The model is a version of the Phillips curve studied by Atkeson and Ohanian (2001) and Stock and Watson (2008). We first put in time series data on inflation and the unemployment gap for a sample period from the first quarter of 1984 to the fourth quarter of 2007, a period with relatively small fluctuations in both inflation and the unemployment gap. We then use the model to calculate values for changes in inflation from the first quarter of 2008 to the fourth quarter of 2010. To do this calculation, we use actual data on the unemployment gap for the periods up to the third quarter of 2009 and, after that, data from the December 2009 Consensus Blue Chip Forecast. We finally convert the changes in inflation into levels of the inflation rate, using the actual inflation rate in the fourth quarter of 2007 as the initial value. For comparison, we also calculate the inflation forecast from a naive model, in which changes in the inflation rate depend only on previous changes in inflation and not on the unemployment gap.
(Four-quarter percent change, seasonally adjusted)
Note: Regression sample is 1984:Q1 to 2007:Q4.
Figure 2 displays the inflation forecasts from the two models after the fourth quarter of 2007. In displaying the forecast results, we have converted quarterly inflation rates into four-quarter percentage changes in the price level. The Phillips curve model with the unemployment gap captures the large decline in the inflation rate for the period from the first quarter of 2008 to the third quarter of 2009. But the alternative model without the unemployment gap completely misses it. For the period from the fourth quarter of 2009 to the fourth quarter of 2010, the Phillips curve model suggests that inflation should continue to go down and remain low, as the unemployment rate is likely to remain high. In contrast, the alternative model without unemployment gaps predicts that inflation should remain elevated at around 2.5%.
To evaluate the accuracies of the forecasts, we use a statistical technique known as root mean squared error (RMSE) for each model. The RMSE measures the distance between a model's forecast inflation path and the actual inflation path. Thus, the smaller the value of the RMSE, the more accurate the forecast. Based on this measure, the Phillips curve produces substantially more accurate forecasts than does the alternative model without unemployment gap measures. The RMSE of the Phillips curve model is about 25% of that of the naive model without the gaps. The Phillips curve model does better because it takes into account the large increase in the unemployment rate as a signal for lower future inflation, whereas the alternative model ignores information from the unemployment gap.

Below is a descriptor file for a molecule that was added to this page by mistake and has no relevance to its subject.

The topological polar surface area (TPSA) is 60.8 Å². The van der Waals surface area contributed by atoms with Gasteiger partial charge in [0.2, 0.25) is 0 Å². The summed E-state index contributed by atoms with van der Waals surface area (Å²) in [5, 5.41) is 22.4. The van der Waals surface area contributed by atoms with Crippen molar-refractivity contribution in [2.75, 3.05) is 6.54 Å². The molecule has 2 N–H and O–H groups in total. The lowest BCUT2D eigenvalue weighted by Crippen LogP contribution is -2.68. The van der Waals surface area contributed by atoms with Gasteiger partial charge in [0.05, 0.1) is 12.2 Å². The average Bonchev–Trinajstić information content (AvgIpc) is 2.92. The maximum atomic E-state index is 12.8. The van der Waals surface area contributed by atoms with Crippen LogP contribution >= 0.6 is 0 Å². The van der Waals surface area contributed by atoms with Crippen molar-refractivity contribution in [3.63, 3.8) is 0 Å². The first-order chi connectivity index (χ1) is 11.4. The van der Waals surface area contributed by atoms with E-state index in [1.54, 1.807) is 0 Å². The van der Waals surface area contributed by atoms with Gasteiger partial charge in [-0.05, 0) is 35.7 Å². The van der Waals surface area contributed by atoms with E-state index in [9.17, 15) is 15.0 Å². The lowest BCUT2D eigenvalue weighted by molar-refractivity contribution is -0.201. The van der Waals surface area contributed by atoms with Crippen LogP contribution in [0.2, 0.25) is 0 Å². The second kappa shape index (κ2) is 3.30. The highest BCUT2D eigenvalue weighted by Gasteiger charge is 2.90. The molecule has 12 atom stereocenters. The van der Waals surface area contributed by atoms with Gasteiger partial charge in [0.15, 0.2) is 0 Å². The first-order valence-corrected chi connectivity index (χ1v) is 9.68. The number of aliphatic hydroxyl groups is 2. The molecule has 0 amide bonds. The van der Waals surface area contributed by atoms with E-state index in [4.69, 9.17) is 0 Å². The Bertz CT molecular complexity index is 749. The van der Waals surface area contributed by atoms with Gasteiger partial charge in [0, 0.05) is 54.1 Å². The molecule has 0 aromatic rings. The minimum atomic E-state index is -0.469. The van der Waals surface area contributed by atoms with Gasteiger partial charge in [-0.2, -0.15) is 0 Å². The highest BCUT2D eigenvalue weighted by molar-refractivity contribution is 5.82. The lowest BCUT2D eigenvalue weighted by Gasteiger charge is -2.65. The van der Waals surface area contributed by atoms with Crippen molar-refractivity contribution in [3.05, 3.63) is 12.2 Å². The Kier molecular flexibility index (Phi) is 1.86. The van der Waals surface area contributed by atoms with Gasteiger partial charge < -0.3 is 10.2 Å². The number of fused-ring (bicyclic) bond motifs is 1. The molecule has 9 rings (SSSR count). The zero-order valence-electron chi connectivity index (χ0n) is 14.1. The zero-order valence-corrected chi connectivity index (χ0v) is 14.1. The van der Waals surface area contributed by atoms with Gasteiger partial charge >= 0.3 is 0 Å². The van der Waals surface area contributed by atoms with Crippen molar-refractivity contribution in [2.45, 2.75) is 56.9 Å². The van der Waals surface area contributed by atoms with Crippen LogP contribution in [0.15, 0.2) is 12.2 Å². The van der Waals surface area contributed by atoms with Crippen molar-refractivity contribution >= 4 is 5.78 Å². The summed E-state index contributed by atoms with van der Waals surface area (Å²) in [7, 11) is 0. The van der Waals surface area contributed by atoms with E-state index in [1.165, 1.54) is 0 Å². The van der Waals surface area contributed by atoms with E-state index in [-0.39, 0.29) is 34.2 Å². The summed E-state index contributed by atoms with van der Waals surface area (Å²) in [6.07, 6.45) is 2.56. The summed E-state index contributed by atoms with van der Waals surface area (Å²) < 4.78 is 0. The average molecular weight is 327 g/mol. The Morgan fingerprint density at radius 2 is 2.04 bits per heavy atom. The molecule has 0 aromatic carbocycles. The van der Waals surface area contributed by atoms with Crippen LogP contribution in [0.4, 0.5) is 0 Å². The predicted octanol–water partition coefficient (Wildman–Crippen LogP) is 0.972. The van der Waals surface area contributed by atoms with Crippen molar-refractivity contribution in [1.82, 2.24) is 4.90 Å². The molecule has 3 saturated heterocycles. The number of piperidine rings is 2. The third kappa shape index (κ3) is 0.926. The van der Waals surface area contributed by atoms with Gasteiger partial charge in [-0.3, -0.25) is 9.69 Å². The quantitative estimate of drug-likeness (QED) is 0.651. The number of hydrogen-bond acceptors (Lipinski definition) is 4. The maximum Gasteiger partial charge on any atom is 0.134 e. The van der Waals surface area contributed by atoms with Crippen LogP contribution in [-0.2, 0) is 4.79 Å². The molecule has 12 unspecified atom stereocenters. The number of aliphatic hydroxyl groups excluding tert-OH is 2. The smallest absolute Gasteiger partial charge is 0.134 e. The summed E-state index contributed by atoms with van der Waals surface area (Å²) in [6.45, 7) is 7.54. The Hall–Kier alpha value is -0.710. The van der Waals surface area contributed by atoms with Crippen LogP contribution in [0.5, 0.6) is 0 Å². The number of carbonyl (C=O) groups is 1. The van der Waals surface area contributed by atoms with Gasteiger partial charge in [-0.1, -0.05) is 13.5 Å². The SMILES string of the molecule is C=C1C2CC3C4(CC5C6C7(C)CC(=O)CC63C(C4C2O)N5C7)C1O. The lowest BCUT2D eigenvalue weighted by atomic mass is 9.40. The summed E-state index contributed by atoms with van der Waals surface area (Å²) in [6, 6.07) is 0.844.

Similar results are obtained when alternative measures of the inflation rate and unemployment gaps are used. The results also are similar when changes in real oil prices are factored in as an additional control variable.
Our findings are consistent with Stock and Watson (2009), who argue that measures of economic activity such as unemployment gaps do not seem to help improve the accuracy of inflation forecasts in relatively tranquil periods, but do help forecast inflation in periods with large deviations of the unemployment rate from the NAIRU. In this sense, our findings do not contradict those in Atkeson and Ohanian (2001) and others, who focus on the sample period during which the U.S. economy experienced relatively tranquil business cycles, a period often referred to as the Great Moderation.
Our statistical evidence should be interpreted with some caution. Our evidence does not imply that inflation cannot run up as long as unemployment remains low. Other factors determine inflation beside the unemployment gap. This is an important and painful lesson that we have learned from the experience of the 1970s. For example, supply shocks and commodity price increases can push inflation up. Furthermore, inflation expectations are also likely to be an important inflation driver and are incorporated in modern Phillips curve theories.
Still, survey data and financial market data do not seem to suggest elevated inflation risks or a running up of inflation expectations for the next five to ten years (Christensen, Lopez, and Rudebusch 2008). As an additional control variable, we have examined the forecast accuracy of our benchmark Phillips curve model using measures of inflation expectations. In particular, we use the long-term forecasts of headline consumer price index inflation from the Survey of Professional Forecasters. Our main results do not change when we include inflation expectations as a control variable.
But it does not follow that inflation expectations cannot run up. So far, inflation expectations have likely remained stable despite the unprecedented expansion of the size of the Federal Reserve balance sheet mainly because the Fed has clearly communicated its commitment to price stability and, more importantly, market participants view this commitment as credible. To keep inflation expectations under control, it is essential to maintain the Fed's credibility and the independence of monetary policy from politics.
We have examined the connection between inflation and unemployment--a relationship that many consider central to the conduct of monetary policy--in the context of the most recent recession that started in late 2007. Our findings suggest that the high level of the unemployment rate over the past year likely contributed to the substantial declines in the inflation rate, as the Phillips curve would predict.
Atkeson, Andrew, and Lee E. Ohanian. 2001. "Are Phillips Curves Useful for Forecasting Inflation?" FRB Minneapolis Quarterly Review 25(1): 2-11.
Christensen, Jens H. E., Jose A. Lopez, and Glenn D. Rudebusch. 2008. "Inflation Expectations and Risk Premiums in an Arbitrage-Free Model of Nominal and Real Bond Yields." FRB San Francisco Working Paper 2008-34.
Rudebusch, Glenn, and Lars E.O. Svensson. 1999. "Policy Rules for Inflation Targeting." In Monetary Policy Rules, ed. J. Taylor. Chicago: University of Chicago Press, pp. 203-246
Stock, James, and Mark Watson. 2009. "Phillips Curve Inflation Forecasts." In Understanding Inflation and the Implications for Monetary Policy: A Phillips Curve Retrospective, proceedings of FRB Boston's 2008 annual economic conference. Cambridge, MA: MIT Press.